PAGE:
BZ is known in the chemical field as 3-Quinuclidinyl benzilate. This agent is NOT a nerve toxin. It is not a Novichok at all. This agent is referred to as an “incapacitating agent”, which is defined by the US Department of Defense as:
- “An agent that produces temporary physiological or mental effects, or both, which will render individuals incapable of concerted effort in the performance of their assigned duties.”
Such an agent can, of course kill, but for many of its victims who do die, they die because the chemical makes them actually unable tl avoid it.
The concept of “humane warfare” with widespread use of incapacitating or deleriant drugs such as LSD or Agent BZ to stun an enemy, capture them alive, or separate friend from foe had been available in locations such as Berlin since the 1950s, an initial focus of US CBW development was the offensive use of diseases, drugs, and substances that could completely incapacitate an enemy for several days with some lesser possibility of death using a variety of chemical, biological, radiological, or toxin agents.
So, here we have reference to BZ as a specifically non-lethal agent.
Both the Skripals are alive and recovering from an alleged agent that was supposedly inevitably going to kill them.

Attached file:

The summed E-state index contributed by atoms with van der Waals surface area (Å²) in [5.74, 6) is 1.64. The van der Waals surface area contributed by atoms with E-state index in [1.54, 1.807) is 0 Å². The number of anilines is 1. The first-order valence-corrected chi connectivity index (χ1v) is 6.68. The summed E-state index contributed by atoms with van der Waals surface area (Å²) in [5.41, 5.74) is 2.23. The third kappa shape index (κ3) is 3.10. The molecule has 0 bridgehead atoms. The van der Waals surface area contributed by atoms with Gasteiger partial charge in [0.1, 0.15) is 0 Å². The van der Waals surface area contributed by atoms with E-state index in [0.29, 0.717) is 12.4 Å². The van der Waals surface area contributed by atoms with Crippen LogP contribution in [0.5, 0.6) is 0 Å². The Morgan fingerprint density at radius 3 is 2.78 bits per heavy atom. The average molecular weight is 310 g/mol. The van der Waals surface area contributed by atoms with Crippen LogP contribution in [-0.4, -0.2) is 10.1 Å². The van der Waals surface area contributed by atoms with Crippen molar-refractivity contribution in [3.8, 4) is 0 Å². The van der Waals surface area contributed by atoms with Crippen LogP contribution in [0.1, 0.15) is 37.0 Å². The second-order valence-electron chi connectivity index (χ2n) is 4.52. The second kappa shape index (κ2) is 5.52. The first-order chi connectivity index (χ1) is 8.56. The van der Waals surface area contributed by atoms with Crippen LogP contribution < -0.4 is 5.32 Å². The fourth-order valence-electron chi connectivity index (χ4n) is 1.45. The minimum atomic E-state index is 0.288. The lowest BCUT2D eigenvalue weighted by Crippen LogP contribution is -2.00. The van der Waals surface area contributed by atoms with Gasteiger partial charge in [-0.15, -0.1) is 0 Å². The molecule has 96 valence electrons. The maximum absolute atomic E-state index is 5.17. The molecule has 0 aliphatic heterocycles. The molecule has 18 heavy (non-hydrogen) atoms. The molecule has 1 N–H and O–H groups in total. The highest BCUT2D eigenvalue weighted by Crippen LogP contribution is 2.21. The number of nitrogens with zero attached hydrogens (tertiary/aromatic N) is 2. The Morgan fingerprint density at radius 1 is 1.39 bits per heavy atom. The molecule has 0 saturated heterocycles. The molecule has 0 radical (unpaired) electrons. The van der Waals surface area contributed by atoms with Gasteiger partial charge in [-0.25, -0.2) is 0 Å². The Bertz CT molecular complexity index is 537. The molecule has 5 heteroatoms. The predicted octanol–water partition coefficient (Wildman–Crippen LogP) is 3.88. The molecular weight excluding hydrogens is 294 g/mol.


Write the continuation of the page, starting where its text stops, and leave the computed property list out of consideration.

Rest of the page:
While this does not give us 100 percent assurance that the Russian Foreign Minister is telling the truth, it certainly pokes major holes in the allegation from the UK that a Russian Novichok agent was used (by order of President Putin, so the story goes).
Mr. Lavrov’s clear declaration of the use of BZ is also much more substantiated than the British allegation is. There is a bigger problem, though.
Both parties may be lying.
While the Russian position is much more thoroughly substantiated, the factor remains that each country has the right to make its own propaganda. What is true is that the British attempt seems to be based more on innuendo, and the initial refusal of the UK to give Russia samples for examination (according to OPCW rules) did not do their side’s cause any favors.
Further, Russian Foreign Minister Sergey Lavrov was citing the results of the examination conducted by a Swiss chemical lab that worked with the samples that London handed over to the Organisation for the Prohibition of the Chemical Weapons (OPCW).
Now in fairness, given the hostility of the Western media to all things Russia, it is strongly likely that the Swiss report is being squelched by the editorial staff of the main news sources. This is the worst sort of injustice, however, in so many ways. The Russians are not getting any sort of fair treatment, and have become the scapegoat of all Western ills, which in reality are entirely the result of their own failures on many levels.
But the more alarming effect is that it has become increasingly difficult, almost impossible, to get a true report on major events.
We still do not know who poisoned the Skripals. We do not know why. We do not even know HOW, apparently. The implications of not knowing these things is enormous. It places the society on edge, and keeps it in some state of fear; or worse, indifference. In that indifference, anything, literally anything can happen.
The statements, views and opinions expressed in this column are solely those of the author and do not necessarily represent those of The Duran.